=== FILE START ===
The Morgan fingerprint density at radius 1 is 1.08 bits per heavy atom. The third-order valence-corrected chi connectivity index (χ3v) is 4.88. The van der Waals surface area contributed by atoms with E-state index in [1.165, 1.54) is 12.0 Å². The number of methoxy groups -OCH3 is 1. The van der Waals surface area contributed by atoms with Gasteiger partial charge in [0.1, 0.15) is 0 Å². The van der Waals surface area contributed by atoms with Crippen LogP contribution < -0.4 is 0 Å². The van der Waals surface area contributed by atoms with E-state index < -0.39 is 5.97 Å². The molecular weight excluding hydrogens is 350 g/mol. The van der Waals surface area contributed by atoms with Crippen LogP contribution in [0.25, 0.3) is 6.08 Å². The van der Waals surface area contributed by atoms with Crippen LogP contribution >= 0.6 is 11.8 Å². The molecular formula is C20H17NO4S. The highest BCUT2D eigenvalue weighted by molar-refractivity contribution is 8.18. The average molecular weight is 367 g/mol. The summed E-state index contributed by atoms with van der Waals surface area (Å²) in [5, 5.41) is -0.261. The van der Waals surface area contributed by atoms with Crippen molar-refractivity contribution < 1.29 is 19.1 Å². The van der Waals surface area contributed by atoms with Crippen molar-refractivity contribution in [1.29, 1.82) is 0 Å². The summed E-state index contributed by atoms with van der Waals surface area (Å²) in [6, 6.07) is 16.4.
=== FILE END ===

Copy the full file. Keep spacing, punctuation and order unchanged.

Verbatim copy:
The Morgan fingerprint density at radius 1 is 1.08 bits per heavy atom. The third-order valence-corrected chi connectivity index (χ3v) is 4.88. The van der Waals surface area contributed by atoms with E-state index in [1.165, 1.54) is 12.0 Å². The number of methoxy groups -OCH3 is 1. The van der Waals surface area contributed by atoms with Gasteiger partial charge in [0.1, 0.15) is 0 Å². The van der Waals surface area contributed by atoms with Crippen LogP contribution < -0.4 is 0 Å². The van der Waals surface area contributed by atoms with E-state index < -0.39 is 5.97 Å². The molecular weight excluding hydrogens is 350 g/mol. The van der Waals surface area contributed by atoms with Crippen LogP contribution in [0.25, 0.3) is 6.08 Å². The van der Waals surface area contributed by atoms with Crippen LogP contribution >= 0.6 is 11.8 Å². The molecular formula is C20H17NO4S. The highest BCUT2D eigenvalue weighted by molar-refractivity contribution is 8.18. The average molecular weight is 367 g/mol. The summed E-state index contributed by atoms with van der Waals surface area (Å²) in [5, 5.41) is -0.261. The van der Waals surface area contributed by atoms with Crippen molar-refractivity contribution < 1.29 is 19.1 Å². The van der Waals surface area contributed by atoms with Crippen molar-refractivity contribution in [1.29, 1.82) is 0 Å². The summed E-state index contributed by atoms with van der Waals surface area (Å²) in [6, 6.07) is 16.4.